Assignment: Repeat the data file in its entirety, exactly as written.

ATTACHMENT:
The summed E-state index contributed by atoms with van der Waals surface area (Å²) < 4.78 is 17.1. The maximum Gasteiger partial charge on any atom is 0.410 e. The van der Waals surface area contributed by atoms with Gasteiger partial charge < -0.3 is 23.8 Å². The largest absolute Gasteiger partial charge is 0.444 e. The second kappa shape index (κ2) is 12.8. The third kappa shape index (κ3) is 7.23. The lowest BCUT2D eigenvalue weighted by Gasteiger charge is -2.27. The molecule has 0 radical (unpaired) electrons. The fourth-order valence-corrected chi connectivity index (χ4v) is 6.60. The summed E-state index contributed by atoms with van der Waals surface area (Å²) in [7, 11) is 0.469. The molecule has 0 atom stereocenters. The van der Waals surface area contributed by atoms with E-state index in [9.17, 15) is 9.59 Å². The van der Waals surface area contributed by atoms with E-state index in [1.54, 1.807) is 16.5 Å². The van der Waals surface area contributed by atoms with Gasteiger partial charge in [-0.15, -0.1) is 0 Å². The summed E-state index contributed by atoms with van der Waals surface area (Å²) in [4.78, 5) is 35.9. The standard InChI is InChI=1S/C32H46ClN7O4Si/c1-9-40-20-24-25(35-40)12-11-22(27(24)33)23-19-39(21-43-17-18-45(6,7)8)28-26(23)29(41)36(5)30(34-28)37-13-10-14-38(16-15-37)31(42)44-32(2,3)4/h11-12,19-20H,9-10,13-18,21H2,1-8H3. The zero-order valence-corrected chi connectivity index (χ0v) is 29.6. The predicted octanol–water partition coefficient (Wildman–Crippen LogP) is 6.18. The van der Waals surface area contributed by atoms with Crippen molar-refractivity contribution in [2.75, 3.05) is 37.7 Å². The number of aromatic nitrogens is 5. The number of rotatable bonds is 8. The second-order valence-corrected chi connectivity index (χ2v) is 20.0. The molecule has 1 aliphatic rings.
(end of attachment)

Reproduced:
The summed E-state index contributed by atoms with van der Waals surface area (Å²) < 4.78 is 17.1. The maximum Gasteiger partial charge on any atom is 0.410 e. The van der Waals surface area contributed by atoms with Gasteiger partial charge < -0.3 is 23.8 Å². The largest absolute Gasteiger partial charge is 0.444 e. The second kappa shape index (κ2) is 12.8. The third kappa shape index (κ3) is 7.23. The lowest BCUT2D eigenvalue weighted by Gasteiger charge is -2.27. The molecule has 0 radical (unpaired) electrons. The fourth-order valence-corrected chi connectivity index (χ4v) is 6.60. The summed E-state index contributed by atoms with van der Waals surface area (Å²) in [7, 11) is 0.469. The molecule has 0 atom stereocenters. The van der Waals surface area contributed by atoms with E-state index in [9.17, 15) is 9.59 Å². The van der Waals surface area contributed by atoms with E-state index in [1.54, 1.807) is 16.5 Å². The van der Waals surface area contributed by atoms with Gasteiger partial charge in [-0.15, -0.1) is 0 Å². The summed E-state index contributed by atoms with van der Waals surface area (Å²) in [4.78, 5) is 35.9. The standard InChI is InChI=1S/C32H46ClN7O4Si/c1-9-40-20-24-25(35-40)12-11-22(27(24)33)23-19-39(21-43-17-18-45(6,7)8)28-26(23)29(41)36(5)30(34-28)37-13-10-14-38(16-15-37)31(42)44-32(2,3)4/h11-12,19-20H,9-10,13-18,21H2,1-8H3. The zero-order valence-corrected chi connectivity index (χ0v) is 29.6. The predicted octanol–water partition coefficient (Wildman–Crippen LogP) is 6.18. The van der Waals surface area contributed by atoms with Crippen molar-refractivity contribution in [2.75, 3.05) is 37.7 Å². The number of aromatic nitrogens is 5. The number of rotatable bonds is 8. The second-order valence-corrected chi connectivity index (χ2v) is 20.0. The molecule has 1 aliphatic rings.